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Battle of the Eras Fighting category

Title screen for Battle of the Eras, depicting a bunch of kids fighting each other in various costumes inspired by fantasy and martial arts.

When I was a teenager, I loved the idea of making things. My brother and friends and I would spend hours dreaming up movies, or video games, or music projects, none of which would come to fruition. We had no resources or follow-through. Anything we completed was lovingly cobbled together from whatever household objects we had lying around, but usually, our projects wouldn’t make it past the first draft of the script, or we’d only make a title screen, and that was good enough for us. We were satisfied with the knowledge that, if we applied ourselves, maybe we could really make something.

I like to think that everyone flirted with an impractical creative dream at one point when they were kids. Maybe you did too. That’s why Battle of the Eras, a homemade live-action fighting game from 1995, is so enjoyable. It was made by a bunch of teenagers in their basement with big ideas and no budget, except they actually did it. » Read more about Battle of the Eras

3Xtreme PlayStation categoryRacing categorySports category

Title screen from 3xtreme

This year at the Tokyo 2020 Olympics, two new extreme sports events joined the Olympic lineup: freestyle BMX and skateboarding. Putting aside the complications caused by the pandemic, getting into the Olympics is a big milestone for professional skateboarding, a sport that was once so disorganized that it once had a major competition officiated by judges who were allegedly high out of their minds and once gave a competitor extra time in the middle of the event because, as the announcer of the 1999 X Games explained, “We make up the rules as we go along.”1,2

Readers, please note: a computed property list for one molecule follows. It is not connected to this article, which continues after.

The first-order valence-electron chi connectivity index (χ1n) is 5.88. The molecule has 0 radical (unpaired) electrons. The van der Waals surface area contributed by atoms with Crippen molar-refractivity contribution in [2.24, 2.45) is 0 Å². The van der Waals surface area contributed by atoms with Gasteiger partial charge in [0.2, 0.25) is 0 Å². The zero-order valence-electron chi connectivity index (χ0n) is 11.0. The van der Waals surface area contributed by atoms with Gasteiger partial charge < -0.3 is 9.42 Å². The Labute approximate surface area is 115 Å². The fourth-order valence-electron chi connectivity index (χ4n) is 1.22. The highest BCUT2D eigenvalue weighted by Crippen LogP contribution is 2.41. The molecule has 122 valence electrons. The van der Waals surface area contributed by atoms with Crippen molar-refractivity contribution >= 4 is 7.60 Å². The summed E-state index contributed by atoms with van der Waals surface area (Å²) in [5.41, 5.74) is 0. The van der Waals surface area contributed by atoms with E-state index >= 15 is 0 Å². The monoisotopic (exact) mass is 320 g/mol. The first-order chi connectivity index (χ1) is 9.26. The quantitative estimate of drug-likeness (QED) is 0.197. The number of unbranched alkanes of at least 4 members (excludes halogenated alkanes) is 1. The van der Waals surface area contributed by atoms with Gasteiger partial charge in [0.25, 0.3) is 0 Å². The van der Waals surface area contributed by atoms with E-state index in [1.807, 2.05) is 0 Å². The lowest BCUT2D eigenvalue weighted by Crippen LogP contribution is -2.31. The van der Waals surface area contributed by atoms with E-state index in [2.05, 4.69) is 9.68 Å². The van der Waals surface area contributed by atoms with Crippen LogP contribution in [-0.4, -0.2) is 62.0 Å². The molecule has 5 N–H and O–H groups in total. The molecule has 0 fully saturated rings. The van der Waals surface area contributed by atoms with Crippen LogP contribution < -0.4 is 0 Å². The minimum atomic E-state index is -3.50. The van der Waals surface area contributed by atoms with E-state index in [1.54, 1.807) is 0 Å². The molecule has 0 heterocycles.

But this was actually the second motocross competition at the Olympics this year. Back in 2008, BMX first made its Olympic debut as a racing event. Together, they’re two different sides of the same sport. Maybe this is a testament to the diversity within extreme sports, but it’s also an indication that there’s no single or correct way to adapt the creative, freeform energy of extreme sports into a competitive event.

When extreme sports catapulted into mainstream culture in the late 90s, video games faced with a similar challenge. How do you take an activity that defies structure and, well, impose structure on it? How do you make a rule-driven video game out of something that was, at that moment, barely a professional sport? » Read more about 3Xtreme

And we’re back! Blog category

Hello there! It’s been a while, huh?

After a couple of chaotic months, I’m finally in a place where I’m able to start writing again. I’ve recently settled into a new home, and while I still have weeks of unpacking and re-arranging ahead of me, I am relieved to have things situated once more. I’ve set up my writing desk in a beautiful well-lit corner of the room, and I feel ready to wind The Obscuritory back up.

My time away from The Obscuritory has helped me realize what I enjoy so much about this blog, and it’s made me grateful for the thoughtful audience I’ve cultivated over the years. I am so glad to be able to write for my own curiosity, and if you’re reading this, I’m guessing you appreciate this stuff for the same reasons too, and I’m glad you’re along for the ride.

The Obscuritory is something I’m proud to do on my own terms. Researching weird old games and writing about them is rewarding for me on a personal level, and as I’m getting back into the writing process, I want this blog to be a more satisfying, balanced part of my life, so I’ll be moving at a purposefully slower pace. It’ll be longer between posts, and I’ll be happier for it, and the fact that I can approach this at my own speed will never stop being a source of joy.

It might still be a few weeks before I can publish the next article, but honestly, I wanted to check in now so that I could keep up the once-a-month posting streak I’ve had going since 2015. In the meantime, there’s a lot of comments and emails to catch up on.

Thanks again for your patience while I’ve taken time off to get myself in order. Like I keep saying, there’s still so much I want to write about, and I’m excited to put virtual pen to virtual paper again. See you here shortly!

Checking in Blog category

The view of the Puget Sound from Olympic Sculpture Park in Seattle. A few boats are passing along the water

The Puget Sound, as seen from Olympic Sculpture Park.

Hello! I’m still here. I don’t like letting this blog go months without a check-in, so I wanted to pop in and say hello.

I’m continuing to deal with real-life stuff for a while, the biggest of which is that I’m in the process of moving, which is taking a lot of time and energy. I’m also chipping away at a big, sort-of-secret project behind the scenes, so I’m glad to have a little time to work on that quietly.